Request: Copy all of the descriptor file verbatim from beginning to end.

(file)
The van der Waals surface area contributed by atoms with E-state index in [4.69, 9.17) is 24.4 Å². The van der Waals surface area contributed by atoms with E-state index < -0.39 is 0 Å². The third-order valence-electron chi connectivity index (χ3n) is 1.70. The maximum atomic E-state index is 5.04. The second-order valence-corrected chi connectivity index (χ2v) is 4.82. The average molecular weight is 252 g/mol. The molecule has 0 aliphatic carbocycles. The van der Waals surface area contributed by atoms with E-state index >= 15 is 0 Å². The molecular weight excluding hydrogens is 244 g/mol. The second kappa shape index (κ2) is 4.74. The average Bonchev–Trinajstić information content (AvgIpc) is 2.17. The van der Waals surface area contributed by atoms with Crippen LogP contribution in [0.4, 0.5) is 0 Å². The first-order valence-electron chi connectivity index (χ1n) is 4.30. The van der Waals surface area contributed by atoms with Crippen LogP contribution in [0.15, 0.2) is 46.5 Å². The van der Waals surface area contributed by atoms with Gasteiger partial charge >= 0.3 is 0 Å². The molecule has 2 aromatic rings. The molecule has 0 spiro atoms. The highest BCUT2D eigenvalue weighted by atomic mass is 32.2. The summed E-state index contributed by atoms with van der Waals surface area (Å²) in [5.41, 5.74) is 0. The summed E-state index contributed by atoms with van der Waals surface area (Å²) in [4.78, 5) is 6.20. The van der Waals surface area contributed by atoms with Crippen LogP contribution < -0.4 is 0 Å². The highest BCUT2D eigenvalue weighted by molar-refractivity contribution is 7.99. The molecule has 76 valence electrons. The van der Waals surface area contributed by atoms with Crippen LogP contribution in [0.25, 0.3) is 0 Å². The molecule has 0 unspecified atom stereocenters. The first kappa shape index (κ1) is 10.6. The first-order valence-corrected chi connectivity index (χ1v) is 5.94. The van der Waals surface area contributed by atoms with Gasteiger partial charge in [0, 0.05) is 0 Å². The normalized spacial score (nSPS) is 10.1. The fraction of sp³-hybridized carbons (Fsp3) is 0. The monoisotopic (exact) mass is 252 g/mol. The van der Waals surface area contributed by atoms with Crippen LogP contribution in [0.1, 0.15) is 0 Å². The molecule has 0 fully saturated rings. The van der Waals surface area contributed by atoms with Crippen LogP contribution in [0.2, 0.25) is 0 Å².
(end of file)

The van der Waals surface area contributed by atoms with E-state index in [4.69, 9.17) is 24.4 Å². The van der Waals surface area contributed by atoms with E-state index < -0.39 is 0 Å². The third-order valence-electron chi connectivity index (χ3n) is 1.70. The maximum atomic E-state index is 5.04. The second-order valence-corrected chi connectivity index (χ2v) is 4.82. The average molecular weight is 252 g/mol. The molecule has 0 aliphatic carbocycles. The van der Waals surface area contributed by atoms with E-state index >= 15 is 0 Å². The molecular weight excluding hydrogens is 244 g/mol. The second kappa shape index (κ2) is 4.74. The average Bonchev–Trinajstić information content (AvgIpc) is 2.17. The van der Waals surface area contributed by atoms with Crippen LogP contribution in [0.4, 0.5) is 0 Å². The first-order valence-electron chi connectivity index (χ1n) is 4.30. The van der Waals surface area contributed by atoms with Crippen LogP contribution in [0.15, 0.2) is 46.5 Å². The van der Waals surface area contributed by atoms with Gasteiger partial charge >= 0.3 is 0 Å². The molecule has 2 aromatic rings. The molecule has 0 spiro atoms. The highest BCUT2D eigenvalue weighted by atomic mass is 32.2. The summed E-state index contributed by atoms with van der Waals surface area (Å²) in [5.41, 5.74) is 0. The summed E-state index contributed by atoms with van der Waals surface area (Å²) in [4.78, 5) is 6.20. The van der Waals surface area contributed by atoms with Crippen LogP contribution < -0.4 is 0 Å². The highest BCUT2D eigenvalue weighted by molar-refractivity contribution is 7.99. The molecule has 76 valence electrons. The van der Waals surface area contributed by atoms with Crippen LogP contribution in [0.25, 0.3) is 0 Å². The molecule has 0 unspecified atom stereocenters. The first kappa shape index (κ1) is 10.6. The first-order valence-corrected chi connectivity index (χ1v) is 5.94. The van der Waals surface area contributed by atoms with Gasteiger partial charge in [0, 0.05) is 0 Å². The normalized spacial score (nSPS) is 10.1. The fraction of sp³-hybridized carbons (Fsp3) is 0. The monoisotopic (exact) mass is 252 g/mol. The van der Waals surface area contributed by atoms with Crippen LogP contribution in [0.1, 0.15) is 0 Å². The molecule has 0 fully saturated rings. The van der Waals surface area contributed by atoms with Crippen LogP contribution in [0.2, 0.25) is 0 Å².